Team Telecom, a shadowy US national security unit tasked with protecting America’s telecommunications systems, is delaying plans by Google, Facebook and other tech companies for the next generation of international fiber optic cables.
Team Telecom comprises representatives from the departments of Defense, Homeland Security, and Justice (including the FBI), who assess foreign investments in American telecom infrastructure, with a focus on cybersecurity and surveillance vulnerabilities.
Team Telecom works at a notoriously sluggish pace, taking over seven years to decide that letting China Mobile operate in the US would “raise substantial and serious national security and law enforcement risks,” for instance. And while Team Telecom is working, applications are stalled at the FCC.
The on-going delays to submarine cable projects, which can cost nearly half a billion dollars each, come with significant financial impacts. They also cede advantage to connectivity projects that have not attracted Team Telecom’s attention – such as the nascent internet satellite mega-constellations from SpaceX, OneWeb and Amazon .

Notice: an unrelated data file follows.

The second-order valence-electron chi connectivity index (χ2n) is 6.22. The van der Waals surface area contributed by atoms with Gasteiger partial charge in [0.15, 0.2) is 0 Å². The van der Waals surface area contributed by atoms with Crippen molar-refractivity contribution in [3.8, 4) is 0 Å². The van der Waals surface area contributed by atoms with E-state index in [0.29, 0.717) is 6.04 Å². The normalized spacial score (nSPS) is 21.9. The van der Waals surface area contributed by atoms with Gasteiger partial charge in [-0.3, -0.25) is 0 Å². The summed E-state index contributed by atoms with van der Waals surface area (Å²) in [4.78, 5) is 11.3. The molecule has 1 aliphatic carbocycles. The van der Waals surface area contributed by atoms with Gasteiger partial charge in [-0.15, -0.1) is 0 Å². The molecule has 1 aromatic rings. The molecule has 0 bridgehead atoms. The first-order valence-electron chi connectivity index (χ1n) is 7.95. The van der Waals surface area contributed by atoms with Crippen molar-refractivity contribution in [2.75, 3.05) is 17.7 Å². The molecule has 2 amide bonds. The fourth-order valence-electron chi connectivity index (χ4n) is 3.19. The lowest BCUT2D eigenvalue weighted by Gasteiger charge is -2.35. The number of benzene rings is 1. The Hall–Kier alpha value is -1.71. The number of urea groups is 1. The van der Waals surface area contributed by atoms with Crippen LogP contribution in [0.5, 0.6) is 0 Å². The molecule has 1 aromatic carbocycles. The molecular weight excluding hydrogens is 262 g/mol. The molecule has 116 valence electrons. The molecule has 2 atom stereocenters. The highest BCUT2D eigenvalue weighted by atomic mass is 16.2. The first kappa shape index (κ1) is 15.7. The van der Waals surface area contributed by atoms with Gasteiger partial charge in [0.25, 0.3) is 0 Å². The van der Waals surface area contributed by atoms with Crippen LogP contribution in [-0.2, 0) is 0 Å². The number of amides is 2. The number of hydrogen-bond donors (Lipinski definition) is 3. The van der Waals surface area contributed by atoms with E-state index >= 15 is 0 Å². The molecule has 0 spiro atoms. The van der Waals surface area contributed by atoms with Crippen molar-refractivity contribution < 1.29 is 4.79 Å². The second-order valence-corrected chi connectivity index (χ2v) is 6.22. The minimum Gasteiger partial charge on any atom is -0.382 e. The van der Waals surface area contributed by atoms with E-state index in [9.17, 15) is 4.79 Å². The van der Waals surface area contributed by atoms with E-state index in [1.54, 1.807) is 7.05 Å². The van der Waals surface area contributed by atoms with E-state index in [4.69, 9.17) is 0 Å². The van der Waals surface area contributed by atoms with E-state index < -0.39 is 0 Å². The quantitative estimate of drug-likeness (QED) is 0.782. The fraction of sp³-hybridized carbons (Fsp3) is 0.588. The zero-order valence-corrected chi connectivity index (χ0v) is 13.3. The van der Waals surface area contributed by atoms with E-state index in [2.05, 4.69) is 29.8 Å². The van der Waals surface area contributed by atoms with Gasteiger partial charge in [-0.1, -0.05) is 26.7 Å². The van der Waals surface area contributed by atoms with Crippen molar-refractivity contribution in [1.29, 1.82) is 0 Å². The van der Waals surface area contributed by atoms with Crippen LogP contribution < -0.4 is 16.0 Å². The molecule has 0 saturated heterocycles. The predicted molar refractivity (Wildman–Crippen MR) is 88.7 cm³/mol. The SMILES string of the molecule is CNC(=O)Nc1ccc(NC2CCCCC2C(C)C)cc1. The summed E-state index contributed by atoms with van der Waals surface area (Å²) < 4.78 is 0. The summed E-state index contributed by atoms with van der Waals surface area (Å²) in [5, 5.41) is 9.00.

Team Telecom’s investigations have long been a source of tension within Silicon Valley. Google’s subsidiary GU Holdings Inc has been building a network of international submarine fiber-optic cables for over a decade. Every cable that lands on US soil is subject to Team Telecom review, and each one has faced delays and restrictions.Read More
Bug hunting can be a lucrative gig. Depending on the company, a serious bug reported through the proper channels can earn whoever found it first tens of thousands of dollars.
Google launched a bug bounty program for Chrome in 2010. Today, they’re increasing the maximum rewards for that program by 2-3x.
Rewards in Chrome’s bug bounty program vary considerably based on how severe a bug is and how detailed your report is — a “baseline” report with fewer details will generally earn less than a “high-quality” report that does things like explain how a bug might be exploited, why it’s happening and how it might be fixed. You can read about how Google rates reports right here.
But in both cases, the potential reward size is being increased. The maximum payout for a baseline report is increasing from $5,000 to $15,000, while the maximum payout for a high-quality report is being bumped from $15,000 to $30,000.